Friday, June 12, 2009

Detroit, In Retrospect

The Economist reminds us of what, exactly, we have lost with the gradual collpase of the US automobile industry:

At the height of its success, GM was proof of capitalism’s ability to deliver the American dream to the average Joe. Young men could walk onto the assembly line fresh from high school and live a life that was the envy of most of the world. 

They earned enough to support a wife and family; the company provided them with top-notch medical care; they could retire with full benefits after just 30 years of work. In the mid-1950s Detroit had the highest median income and the highest rate of home-ownership of any American city.

Kids with a high-school education earning enough to support a family, buy a house, and retire their 40s?  In retrospect, does that sound sustainable? 

7 comments:

Anonymous said...

no, not sustainable. it kind of harks to the adage "if it sounds too good to be true. . . ."

PS (PSanafter-thought) said...

It was true and could still be true if the management wasn't earning 100 - 250 times what the workers are making. And if they weren't competing against foreign car makers, even the "foreign" car makers which actually manufacture the cars on US soil. Those have been reported to pay about the same as Detroit, but without nearly the benefits that Detroit paid. They also didn't contribute to help the US government after 911 like the Detroit companies did.

A good many companies have cut way way back on pay and benefits, but the few at the top earn more and more. Then the workers still want what they could buy before, so they end up shopping at stores that get most of the good from China, etc. So more workers lose their jobs. [Wal-mart made a 20% mark up when they sold American goods; They make 80% off of Chinese goods.]

All these CEOs have forgotten that the workers have to have wages high enough to buy what is manufactured.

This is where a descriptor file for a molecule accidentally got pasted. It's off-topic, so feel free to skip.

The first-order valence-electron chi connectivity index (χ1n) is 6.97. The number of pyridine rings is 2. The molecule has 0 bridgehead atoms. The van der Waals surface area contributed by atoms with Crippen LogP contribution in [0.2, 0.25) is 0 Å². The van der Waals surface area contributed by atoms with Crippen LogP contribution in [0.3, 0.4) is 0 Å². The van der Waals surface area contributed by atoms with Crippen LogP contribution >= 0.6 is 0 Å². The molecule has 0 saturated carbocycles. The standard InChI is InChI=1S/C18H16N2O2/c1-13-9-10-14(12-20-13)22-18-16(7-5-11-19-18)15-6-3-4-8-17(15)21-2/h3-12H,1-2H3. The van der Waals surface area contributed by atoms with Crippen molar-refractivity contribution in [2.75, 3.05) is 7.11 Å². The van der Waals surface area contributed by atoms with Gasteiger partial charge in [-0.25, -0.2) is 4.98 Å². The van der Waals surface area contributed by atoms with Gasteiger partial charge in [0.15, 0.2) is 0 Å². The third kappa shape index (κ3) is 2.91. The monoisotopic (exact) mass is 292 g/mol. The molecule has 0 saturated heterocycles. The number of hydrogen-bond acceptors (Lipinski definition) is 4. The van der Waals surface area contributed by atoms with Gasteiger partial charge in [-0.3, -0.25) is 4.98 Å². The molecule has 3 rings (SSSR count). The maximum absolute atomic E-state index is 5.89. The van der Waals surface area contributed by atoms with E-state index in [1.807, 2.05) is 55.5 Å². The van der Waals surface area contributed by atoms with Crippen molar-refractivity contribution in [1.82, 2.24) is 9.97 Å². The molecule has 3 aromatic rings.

What is too good to be true is squeezing the workers but still expecting them to have buying power.

Ron Amundson said...

In 1956, a minimum wage worker would need to work 1500-2000 hours to buy a new car. Thus putting used cars, well in the range of affordability, even for a teenager. In 2009, 1500-2000 hours sets a range of $10K-$14K, which is in the ball park for any number of new cars.

Sales volumes, prior to the crash, despite import market share, were 2-5X greater than they were in the 50's.

There are tons of factors, which led to Detroit's downfall, but employee wages, and affordability of cars while slightly contributory, are far from the problems they are made out to be.

Anonymous said...

ps's comments are very salient for one with a belief in the benevolence of a free market system. historically and presently the human & environmental abuses of this system are evident. both legislation & unionization have interceded & yet here they come again! not legislators, not unions & not ceo's have proven their benevolence.


looking globally at others with a successful automobile industry we see that indeed there is a firm measure of governmental control resulting in a more satisfactory employee / employer relationship as well as a modicum of respect for the environment as well as product qualiity.

china has become a fervent player in the global market continuing at the expense of its human rights and product satisfaction (think toothpaste or milk for starters).

perhaps our current elected government will be able to redirect our thinking away from blaming the fat cat ceo's & guide us on a path of benevolent government intervention (which of course is touted by some as the dreaded "s" word). we are indeed in a global market and hoping that those ceo's begin to care about workers, product safety & quality, and the environment is at best an innocent dream (think tobacco industry). so with partial recall of charles schultz's words, "we have met the enemy & it us".

Father said...

Actually, those were Walt Kelly's words: http://www.igopogo.com/we_have_met.htm

But still, we take your point. I'm not really sure you and PS disagree about more than the fine details.

PS (PSanafter-thought) said...

I'm glad that the environmental issues and worker issues were mentioned in one of the comments. I live in a very pro-union area. It became that way because of the hard work conditions of the iron miners, etc. Of course, the "land was raped" to get the ore, if one wants to look at it that way. But this ore also helped the US win WWII.

I sometimes wonder about the stuff we get from overseas. Are there decent conditions for the workers? What about pollution? For example, I frequently buy a certain type of fabric that is made in Indonesia and India. I've seen pictures of the process. I don't see respirator masks on the workers. But when a person wants to dye fabric in their home here, the books all warm about the dangers of inhaling the dye powders.

I guess that Americans are very willing to pay as little as possible for what they buy as long as the workers and the environmental issues are NIMBY. [not in my back yard.]

Anonymous said...

walt kelly huh. thanks for the correction.